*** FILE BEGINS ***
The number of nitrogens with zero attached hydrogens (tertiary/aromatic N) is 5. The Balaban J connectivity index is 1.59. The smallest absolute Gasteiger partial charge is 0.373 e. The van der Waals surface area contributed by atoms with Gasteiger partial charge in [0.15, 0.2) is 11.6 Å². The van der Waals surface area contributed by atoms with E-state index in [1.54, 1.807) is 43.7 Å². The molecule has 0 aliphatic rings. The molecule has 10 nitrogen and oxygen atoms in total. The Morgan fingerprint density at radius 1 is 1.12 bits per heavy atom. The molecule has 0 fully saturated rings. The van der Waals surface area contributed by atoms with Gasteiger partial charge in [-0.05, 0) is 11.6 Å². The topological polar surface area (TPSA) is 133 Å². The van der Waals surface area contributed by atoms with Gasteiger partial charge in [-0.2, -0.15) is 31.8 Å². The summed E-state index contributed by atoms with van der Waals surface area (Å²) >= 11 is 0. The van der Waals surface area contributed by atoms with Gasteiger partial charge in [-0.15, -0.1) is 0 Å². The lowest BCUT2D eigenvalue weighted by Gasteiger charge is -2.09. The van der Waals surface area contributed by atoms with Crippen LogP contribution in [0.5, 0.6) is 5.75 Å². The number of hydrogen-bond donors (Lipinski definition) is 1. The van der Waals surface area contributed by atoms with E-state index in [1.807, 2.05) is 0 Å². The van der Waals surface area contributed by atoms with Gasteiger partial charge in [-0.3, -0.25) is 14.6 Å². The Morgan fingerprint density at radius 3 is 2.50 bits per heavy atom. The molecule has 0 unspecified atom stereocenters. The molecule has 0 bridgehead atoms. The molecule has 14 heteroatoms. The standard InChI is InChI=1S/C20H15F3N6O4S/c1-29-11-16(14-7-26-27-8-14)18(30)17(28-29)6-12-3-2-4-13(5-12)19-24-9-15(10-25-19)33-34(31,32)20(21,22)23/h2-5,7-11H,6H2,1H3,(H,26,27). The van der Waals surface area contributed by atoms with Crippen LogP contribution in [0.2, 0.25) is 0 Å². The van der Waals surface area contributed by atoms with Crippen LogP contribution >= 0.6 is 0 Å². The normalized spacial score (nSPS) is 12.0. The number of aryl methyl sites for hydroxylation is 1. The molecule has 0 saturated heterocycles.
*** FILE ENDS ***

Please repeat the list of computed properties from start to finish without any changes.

The number of nitrogens with zero attached hydrogens (tertiary/aromatic N) is 5. The Balaban J connectivity index is 1.59. The smallest absolute Gasteiger partial charge is 0.373 e. The van der Waals surface area contributed by atoms with Gasteiger partial charge in [0.15, 0.2) is 11.6 Å². The van der Waals surface area contributed by atoms with E-state index in [1.54, 1.807) is 43.7 Å². The molecule has 0 aliphatic rings. The molecule has 10 nitrogen and oxygen atoms in total. The Morgan fingerprint density at radius 1 is 1.12 bits per heavy atom. The molecule has 0 fully saturated rings. The van der Waals surface area contributed by atoms with Gasteiger partial charge in [-0.05, 0) is 11.6 Å². The topological polar surface area (TPSA) is 133 Å². The van der Waals surface area contributed by atoms with Gasteiger partial charge in [-0.2, -0.15) is 31.8 Å². The summed E-state index contributed by atoms with van der Waals surface area (Å²) >= 11 is 0. The van der Waals surface area contributed by atoms with Gasteiger partial charge in [-0.15, -0.1) is 0 Å². The lowest BCUT2D eigenvalue weighted by Gasteiger charge is -2.09. The van der Waals surface area contributed by atoms with Crippen LogP contribution in [0.5, 0.6) is 5.75 Å². The number of hydrogen-bond donors (Lipinski definition) is 1. The van der Waals surface area contributed by atoms with E-state index in [1.807, 2.05) is 0 Å². The van der Waals surface area contributed by atoms with Gasteiger partial charge in [-0.3, -0.25) is 14.6 Å². The Morgan fingerprint density at radius 3 is 2.50 bits per heavy atom. The molecule has 0 unspecified atom stereocenters. The molecule has 0 bridgehead atoms. The molecule has 14 heteroatoms. The standard InChI is InChI=1S/C20H15F3N6O4S/c1-29-11-16(14-7-26-27-8-14)18(30)17(28-29)6-12-3-2-4-13(5-12)19-24-9-15(10-25-19)33-34(31,32)20(21,22)23/h2-5,7-11H,6H2,1H3,(H,26,27). The van der Waals surface area contributed by atoms with Crippen LogP contribution in [0.2, 0.25) is 0 Å². The van der Waals surface area contributed by atoms with Crippen LogP contribution >= 0.6 is 0 Å². The normalized spacial score (nSPS) is 12.0. The number of aryl methyl sites for hydroxylation is 1. The molecule has 0 saturated heterocycles.